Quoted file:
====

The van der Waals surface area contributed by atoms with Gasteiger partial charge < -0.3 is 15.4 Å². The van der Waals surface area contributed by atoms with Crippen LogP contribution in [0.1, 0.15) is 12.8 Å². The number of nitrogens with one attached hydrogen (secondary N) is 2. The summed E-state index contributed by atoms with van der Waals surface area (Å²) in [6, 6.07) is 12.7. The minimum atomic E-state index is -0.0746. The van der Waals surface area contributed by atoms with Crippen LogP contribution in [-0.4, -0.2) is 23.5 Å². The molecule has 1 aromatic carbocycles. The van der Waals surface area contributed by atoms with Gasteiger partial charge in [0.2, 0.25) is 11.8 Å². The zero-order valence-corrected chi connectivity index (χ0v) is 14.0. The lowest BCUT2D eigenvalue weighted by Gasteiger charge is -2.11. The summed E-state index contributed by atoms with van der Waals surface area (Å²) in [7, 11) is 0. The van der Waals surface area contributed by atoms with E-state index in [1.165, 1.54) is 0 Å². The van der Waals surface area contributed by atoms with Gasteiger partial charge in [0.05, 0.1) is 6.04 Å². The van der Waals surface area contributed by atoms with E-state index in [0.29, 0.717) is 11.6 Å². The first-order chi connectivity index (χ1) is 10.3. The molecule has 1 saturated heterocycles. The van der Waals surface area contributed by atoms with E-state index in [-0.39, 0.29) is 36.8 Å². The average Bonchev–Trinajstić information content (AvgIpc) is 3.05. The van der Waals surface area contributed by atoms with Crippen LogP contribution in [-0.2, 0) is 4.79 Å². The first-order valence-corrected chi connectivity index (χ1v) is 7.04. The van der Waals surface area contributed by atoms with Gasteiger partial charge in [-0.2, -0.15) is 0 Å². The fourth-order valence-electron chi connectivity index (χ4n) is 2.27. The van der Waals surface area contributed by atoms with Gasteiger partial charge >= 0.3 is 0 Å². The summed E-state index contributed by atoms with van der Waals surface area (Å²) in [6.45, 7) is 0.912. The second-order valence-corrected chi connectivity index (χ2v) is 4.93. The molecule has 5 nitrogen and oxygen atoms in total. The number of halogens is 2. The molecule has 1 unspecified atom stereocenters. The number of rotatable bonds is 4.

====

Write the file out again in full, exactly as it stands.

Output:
The van der Waals surface area contributed by atoms with Gasteiger partial charge < -0.3 is 15.4 Å². The van der Waals surface area contributed by atoms with Crippen LogP contribution in [0.1, 0.15) is 12.8 Å². The number of nitrogens with one attached hydrogen (secondary N) is 2. The summed E-state index contributed by atoms with van der Waals surface area (Å²) in [6, 6.07) is 12.7. The minimum atomic E-state index is -0.0746. The van der Waals surface area contributed by atoms with Crippen LogP contribution in [-0.4, -0.2) is 23.5 Å². The molecule has 1 aromatic carbocycles. The van der Waals surface area contributed by atoms with Gasteiger partial charge in [0.2, 0.25) is 11.8 Å². The zero-order valence-corrected chi connectivity index (χ0v) is 14.0. The lowest BCUT2D eigenvalue weighted by Gasteiger charge is -2.11. The summed E-state index contributed by atoms with van der Waals surface area (Å²) in [7, 11) is 0. The van der Waals surface area contributed by atoms with E-state index in [1.165, 1.54) is 0 Å². The van der Waals surface area contributed by atoms with Gasteiger partial charge in [0.05, 0.1) is 6.04 Å². The van der Waals surface area contributed by atoms with E-state index in [0.29, 0.717) is 11.6 Å². The first-order chi connectivity index (χ1) is 10.3. The molecule has 1 saturated heterocycles. The van der Waals surface area contributed by atoms with E-state index in [-0.39, 0.29) is 36.8 Å². The average Bonchev–Trinajstić information content (AvgIpc) is 3.05. The van der Waals surface area contributed by atoms with Crippen LogP contribution in [-0.2, 0) is 4.79 Å². The first-order valence-corrected chi connectivity index (χ1v) is 7.04. The van der Waals surface area contributed by atoms with Gasteiger partial charge in [-0.2, -0.15) is 0 Å². The fourth-order valence-electron chi connectivity index (χ4n) is 2.27. The van der Waals surface area contributed by atoms with Gasteiger partial charge >= 0.3 is 0 Å². The summed E-state index contributed by atoms with van der Waals surface area (Å²) in [6.45, 7) is 0.912. The second-order valence-corrected chi connectivity index (χ2v) is 4.93. The molecule has 5 nitrogen and oxygen atoms in total. The number of halogens is 2. The molecule has 1 unspecified atom stereocenters. The number of rotatable bonds is 4.